More people are working in Calgary than ever, and yet the unemployment rate is on the rise

A stampede of people to Alberta has seen Calgary reach record levels of employment — and surging levels of unemployment — at the same time. (Evelyne Asselin/CBC - image credit)
A stampede of people to Alberta has seen Calgary reach record levels of employment — and surging levels of unemployment — at the same time. (Evelyne Asselin/CBC - image credit)

The huge influx of newcomers to Alberta has helped drive the job market in Calgary into strange territory, with the city seeing record levels of employment and surging levels of unemployment at the same time.

The unemployment rate shot up to 6.5 per cent in March, up 0.4 percentage points from the month before. The increase was driven not by a loss of jobs but rather the sheer growth in people looking for work.

An estimated 64,500 people in the Calgary metropolitan area were looking for work, according to the latest data from Statistics Canada, which is the most the city has seen in nearly two years.

At the same time, the number of people working grew to 931,600, which is the most the city has seen — ever.

"There's no doubt about it: there's a dramatic influx of additional people entering into the job market here," said Cristina Schultz with About Staffing, a Calgary-based recruitment and employment agency.

One thing she's been seeing "over and over" lately is people moving to Calgary primarily because they see it as more affordable than other major cities, even if they don't have a formal job offer lined up.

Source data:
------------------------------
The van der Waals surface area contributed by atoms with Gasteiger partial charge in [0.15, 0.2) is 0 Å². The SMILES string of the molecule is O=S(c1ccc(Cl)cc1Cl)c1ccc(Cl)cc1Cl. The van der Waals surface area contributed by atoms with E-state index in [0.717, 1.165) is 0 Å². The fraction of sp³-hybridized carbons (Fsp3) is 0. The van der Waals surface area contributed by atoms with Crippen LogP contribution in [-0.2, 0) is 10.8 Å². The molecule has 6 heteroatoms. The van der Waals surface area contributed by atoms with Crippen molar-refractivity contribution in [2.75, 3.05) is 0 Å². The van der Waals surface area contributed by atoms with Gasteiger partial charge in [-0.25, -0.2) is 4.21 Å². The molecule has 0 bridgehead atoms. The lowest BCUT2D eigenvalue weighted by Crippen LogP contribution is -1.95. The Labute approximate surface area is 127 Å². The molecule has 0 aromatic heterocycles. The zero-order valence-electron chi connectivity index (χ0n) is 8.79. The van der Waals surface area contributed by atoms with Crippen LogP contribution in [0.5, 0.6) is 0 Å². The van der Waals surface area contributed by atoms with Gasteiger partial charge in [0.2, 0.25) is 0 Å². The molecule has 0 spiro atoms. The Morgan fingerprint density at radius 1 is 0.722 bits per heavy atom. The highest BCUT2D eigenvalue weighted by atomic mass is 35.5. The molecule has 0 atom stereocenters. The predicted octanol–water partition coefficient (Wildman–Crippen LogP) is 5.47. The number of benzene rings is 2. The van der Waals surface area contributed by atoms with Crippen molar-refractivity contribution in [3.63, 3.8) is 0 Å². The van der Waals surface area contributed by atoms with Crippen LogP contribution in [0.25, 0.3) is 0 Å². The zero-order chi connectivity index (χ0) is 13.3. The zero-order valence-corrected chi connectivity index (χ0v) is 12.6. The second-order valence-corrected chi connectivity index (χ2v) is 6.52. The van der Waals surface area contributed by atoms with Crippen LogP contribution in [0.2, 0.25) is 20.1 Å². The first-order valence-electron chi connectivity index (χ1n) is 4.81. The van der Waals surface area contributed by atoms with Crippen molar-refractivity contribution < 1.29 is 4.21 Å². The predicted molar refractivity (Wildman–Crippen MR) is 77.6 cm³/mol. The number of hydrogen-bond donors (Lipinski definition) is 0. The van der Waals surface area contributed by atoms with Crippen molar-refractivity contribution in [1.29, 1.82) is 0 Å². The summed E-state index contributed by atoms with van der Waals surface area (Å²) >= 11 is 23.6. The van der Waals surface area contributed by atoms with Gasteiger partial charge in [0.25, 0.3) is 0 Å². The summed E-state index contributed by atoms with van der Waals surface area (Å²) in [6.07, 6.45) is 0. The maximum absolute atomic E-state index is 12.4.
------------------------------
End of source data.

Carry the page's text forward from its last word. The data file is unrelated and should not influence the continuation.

"Cost of living in Calgary is the No. 1 driving factor that brings people here to entertain the [job] markets," she said.

"More often than not we are seeing that people are taking the leap of faith and making the move and looking for a job once they've landed."

The number of people not in the labour force (that is, neither working nor looking for work) has also been on the decline; it's fallen every month so far in 2024.

Alicia Planincic, an economist with the Business Council of Alberta, said the province has an attractive mix of both "housing affordability and job opportunity" at the moment, which has helped attract newcomers, particularly from more expensive housing markets in Ontario and British Columbia.

(While home prices have soared in Calgary recently, they still remain well below what people are paying in the greater Vancouver and greater Toronto areas.)

Numerous industries in Alberta are eager to hire new workers, she noted, which makes the move easier for those with the right skills.

"Construction has one of the highest job vacancy rates in Alberta — way higher than the national average," Planincic told CBC's Alberta@Noon.

"And a part of that is because of so many folks moving here, which is driving greater demand for housing and so builders are trying to respond to that."

The council published a report this week showing "Alberta was the only major province where employment growth in the private sector was greater than in the public sector" over the past year.

"Private sector employment growth in Alberta over that period was five times greater than the national average," the report noted.

Increased competition for jobs

The flip side is that there is growing competition for jobs among those seeking employment, which can make the hunt even more challenging for longtime Calgary residents.

"It is certainly more competitive," Schultz said

"The candidate pool that you historically would be up against, as a resident, has two to three times the amount of applicants — people who are coming from out of province or out of country — and they do bring different skill sets and different education and different backgrounds."

While there are ups and downs in any given month, the job vacancy rate in Alberta has been generally trending downward for the past couple of years, as the population has grown.

That suggests it's getting harder for unemployed people to find work but also that employers are finding the people they need to fill positions.

On the whole, Schultz sees the recent labour-market trends as positive for the city.

"There are more jobs. There are more people who fit in those jobs. That's good news," she said.